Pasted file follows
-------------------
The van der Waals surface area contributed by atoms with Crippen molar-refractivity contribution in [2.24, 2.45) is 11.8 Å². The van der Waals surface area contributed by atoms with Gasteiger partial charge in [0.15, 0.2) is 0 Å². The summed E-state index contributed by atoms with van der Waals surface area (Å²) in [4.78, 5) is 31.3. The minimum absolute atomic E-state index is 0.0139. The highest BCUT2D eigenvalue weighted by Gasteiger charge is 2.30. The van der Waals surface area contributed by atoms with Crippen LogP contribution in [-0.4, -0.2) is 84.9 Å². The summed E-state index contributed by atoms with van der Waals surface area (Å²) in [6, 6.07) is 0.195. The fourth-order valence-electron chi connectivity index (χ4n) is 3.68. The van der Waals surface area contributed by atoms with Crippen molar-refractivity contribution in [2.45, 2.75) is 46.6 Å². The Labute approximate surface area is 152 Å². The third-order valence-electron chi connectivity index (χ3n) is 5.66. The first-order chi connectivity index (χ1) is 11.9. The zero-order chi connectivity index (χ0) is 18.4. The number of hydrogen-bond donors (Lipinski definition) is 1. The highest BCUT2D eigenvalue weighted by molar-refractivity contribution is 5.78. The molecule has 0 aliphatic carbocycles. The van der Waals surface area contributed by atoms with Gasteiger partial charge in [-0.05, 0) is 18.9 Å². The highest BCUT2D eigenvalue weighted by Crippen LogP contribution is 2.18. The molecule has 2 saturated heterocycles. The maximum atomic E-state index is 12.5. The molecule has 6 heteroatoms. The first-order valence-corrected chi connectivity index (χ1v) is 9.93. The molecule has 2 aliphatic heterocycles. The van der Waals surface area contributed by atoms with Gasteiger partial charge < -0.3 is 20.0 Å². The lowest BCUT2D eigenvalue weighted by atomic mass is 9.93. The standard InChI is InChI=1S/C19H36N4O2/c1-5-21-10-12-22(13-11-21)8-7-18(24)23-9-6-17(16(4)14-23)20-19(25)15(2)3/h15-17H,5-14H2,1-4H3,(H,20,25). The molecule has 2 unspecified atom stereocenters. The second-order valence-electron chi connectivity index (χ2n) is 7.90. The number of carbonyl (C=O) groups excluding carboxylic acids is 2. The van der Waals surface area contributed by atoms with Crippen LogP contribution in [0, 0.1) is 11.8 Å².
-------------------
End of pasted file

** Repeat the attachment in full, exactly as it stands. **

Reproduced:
The van der Waals surface area contributed by atoms with Crippen molar-refractivity contribution in [2.24, 2.45) is 11.8 Å². The van der Waals surface area contributed by atoms with Gasteiger partial charge in [0.15, 0.2) is 0 Å². The summed E-state index contributed by atoms with van der Waals surface area (Å²) in [4.78, 5) is 31.3. The minimum absolute atomic E-state index is 0.0139. The highest BCUT2D eigenvalue weighted by Gasteiger charge is 2.30. The van der Waals surface area contributed by atoms with Crippen LogP contribution in [-0.4, -0.2) is 84.9 Å². The summed E-state index contributed by atoms with van der Waals surface area (Å²) in [6, 6.07) is 0.195. The fourth-order valence-electron chi connectivity index (χ4n) is 3.68. The van der Waals surface area contributed by atoms with Crippen molar-refractivity contribution in [2.45, 2.75) is 46.6 Å². The Labute approximate surface area is 152 Å². The third-order valence-electron chi connectivity index (χ3n) is 5.66. The first-order chi connectivity index (χ1) is 11.9. The zero-order chi connectivity index (χ0) is 18.4. The number of hydrogen-bond donors (Lipinski definition) is 1. The highest BCUT2D eigenvalue weighted by molar-refractivity contribution is 5.78. The molecule has 0 aliphatic carbocycles. The van der Waals surface area contributed by atoms with Gasteiger partial charge in [-0.05, 0) is 18.9 Å². The highest BCUT2D eigenvalue weighted by Crippen LogP contribution is 2.18. The molecule has 2 saturated heterocycles. The maximum atomic E-state index is 12.5. The molecule has 6 heteroatoms. The first-order valence-corrected chi connectivity index (χ1v) is 9.93. The molecule has 2 aliphatic heterocycles. The van der Waals surface area contributed by atoms with Gasteiger partial charge < -0.3 is 20.0 Å². The lowest BCUT2D eigenvalue weighted by atomic mass is 9.93. The standard InChI is InChI=1S/C19H36N4O2/c1-5-21-10-12-22(13-11-21)8-7-18(24)23-9-6-17(16(4)14-23)20-19(25)15(2)3/h15-17H,5-14H2,1-4H3,(H,20,25). The molecule has 2 unspecified atom stereocenters. The second-order valence-electron chi connectivity index (χ2n) is 7.90. The number of carbonyl (C=O) groups excluding carboxylic acids is 2. The van der Waals surface area contributed by atoms with Crippen LogP contribution in [0, 0.1) is 11.8 Å².